You've probably heard a lot about COP26, the environment conference, which is taking place in Glasgow next month.

If you’re wondering what it is and what the world’s hoping to get out of it, here’s First Mile’s brief, no-nonsense summary.

What is COP26?

COP26 is the 26th United Nations Climate Change conference — and the world's most important climate change summit. The conference’s full name is the United Nations Climate Change Conference of the Parties, but because this is a bit of a mouthful it’s just known as ‘COP’.

Hosted by the UK (in partnership with Italy), COP26 will officially open on Sunday, 31st October and end on Friday, 12th November.

Why do we need a climate change conference?

The world is warming up, thanks to emissions from fossil fuel. In fact, the last ten years have been the warmest on record. This has resulted in more extreme weather events connected to climate change.

Governments agree that we need to take immediate collective action.

What’s been happening in the run-up to COP26?

Before the conference begins, 200 countries are drawing up their plans to reduce emissions by 2030. They are all being urged to support the objective to limit the global average temperature increase to 1.5C above pre-industrial levels.

Why is it so important to keep to 1.5C?

No temperature rise is safe. In fact, every degree of warming will result in harm to human health and the natural world. That’s hard to understand when an extra degree of heat on a hot summer’s day makes little difference to us.

But when we talk about 1.5 degrees of warming, we mean an increase in the Earth’s average temperature. Some areas, like the Arctic, have already crossed that line.

And the reason why we need to keep the average temperature to 1.5C is because that’s the point of no return. It will trigger irreversible changes.

According to the IPCC, the world’s leading authority on climate science, an increase of just 1.5C will result in rising sea levels, coral bleaching and an increase in extreme weather, such as heatwaves, droughts, floods and more intense storms.

Time is running out. Unless concerted action to cut greenhouse gas emissions is taken, experts believe the 1.5C limit will be reached between 2030 and the early 2050s.

And if temperatures increase by 2C, life will become unbearable for millions of people.

What have governments been doing to prevent this?

Targets for limiting global warming were negotiated at the Paris Agreement in 2015, but it was agreed that these goals weren’t enough to keep the world safe. On the contrary, if left unchanged, they would lead to 3C or more of global warming – which would be catastrophic.

To address this issue, governments agreed to meet every five years with new commitments. The latest meet-up should have been last year, but it was delayed because of the pandemic.

What’s the Paris Agreement?

The Paris Agreement, which came out of COP21, was a watershed moment. It’s a legally binding international treaty on climate change in which all countries agreed to:

  • limit global warming to “well below” 2C, while “pursuing efforts” to limit heating to 1.5C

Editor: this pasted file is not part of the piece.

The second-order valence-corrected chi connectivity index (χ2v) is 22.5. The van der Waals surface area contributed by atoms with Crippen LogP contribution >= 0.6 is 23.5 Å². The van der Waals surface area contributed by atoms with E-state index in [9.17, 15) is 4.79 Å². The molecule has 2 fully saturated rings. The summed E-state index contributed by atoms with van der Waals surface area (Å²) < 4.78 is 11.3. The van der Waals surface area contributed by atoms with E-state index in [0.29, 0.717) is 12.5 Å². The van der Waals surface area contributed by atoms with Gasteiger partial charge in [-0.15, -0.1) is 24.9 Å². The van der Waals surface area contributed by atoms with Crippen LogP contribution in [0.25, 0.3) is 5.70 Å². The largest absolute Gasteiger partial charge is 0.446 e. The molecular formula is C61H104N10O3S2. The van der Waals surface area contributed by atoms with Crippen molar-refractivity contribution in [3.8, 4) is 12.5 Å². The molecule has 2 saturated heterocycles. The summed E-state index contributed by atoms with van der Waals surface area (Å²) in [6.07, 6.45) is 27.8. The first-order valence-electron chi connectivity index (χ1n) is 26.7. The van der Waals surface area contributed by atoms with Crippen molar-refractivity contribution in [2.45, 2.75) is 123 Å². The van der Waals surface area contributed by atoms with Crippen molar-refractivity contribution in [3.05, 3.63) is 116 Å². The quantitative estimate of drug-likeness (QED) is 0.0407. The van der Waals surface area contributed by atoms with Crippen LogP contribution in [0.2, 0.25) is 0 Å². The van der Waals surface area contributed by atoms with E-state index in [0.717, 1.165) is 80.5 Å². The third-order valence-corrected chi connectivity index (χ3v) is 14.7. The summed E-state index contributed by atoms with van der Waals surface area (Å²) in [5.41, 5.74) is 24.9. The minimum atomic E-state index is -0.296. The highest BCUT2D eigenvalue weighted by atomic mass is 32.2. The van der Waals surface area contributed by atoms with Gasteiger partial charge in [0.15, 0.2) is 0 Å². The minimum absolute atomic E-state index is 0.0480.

• adapt to the impacts of a changing climate
  • make money available to achieve these goals

In order to meet these aims, governments agreed on non-binding national targets to reduce, or limit, the growth of greenhouse gas emissions by 2030. These targets are known as nationally determined contributions (NDCs).

Before COP26, all countries are being encouraged to make changes to their NDCs in order to attain 1.5C, the lesser of the two Paris goals. The present NDCs would result in a 16% increase in emissions.

What are COP26’s objectives?

Much of this year’s climate conference will focus on delivering the goals set out in the Paris Agreement, as well as moving the UN Climate Change process forward. Its stated objectives are to:

  • secure global net zero by mid-century and keep 1.5C within reach
  • adapt to protect communities and natural habitats
  • mobilise finance in order to fund the above goals
  • work together to make these hopes reality

Why is this year’s COP so important?

This conference has been called our last hope to reverse the climate crisis. We only have nine years left to get climate change under control and avoid its worst consequences.

The sobering truth is that countries are not even achieving the insufficient targets set out in the Paris Agreement. If they do manage to meet those targets, we are still heading for a 2.7C hotter world.

What’s the world hoping to get out of COP26?

Of course, people around the world have conflicting hopes for COP26. But most people who follow the science want less talk and more action — immediate and drastic action.

This means hoping for concrete plans from all countries to keep global warming to 1.5C. We need to essentially cut fossil-fuel emissions in half by 2030. This will mean phasing out coal, cutting down fewer trees, investing in renewable energy and transitioning to electric vehicles.

We also need to see commitments to making adaptations that will protect ecosystems and people from the impacts of climate change.

And developed countries need to honour their promise to mobilise $100bn (£73bn) in order to support developing countries to achieve the net zero goal.

It’s easy to get disheartened about the climate crisis, but we have good reasons to be optimistic about what COP26 could achieve. Already, China has announced that it will stop building coal plants overseas and the US has doubled its climate finance pledge.

COP26 could, and should, lead to significant changes to our everyday lives which will lead to a safer, more sustainable, world.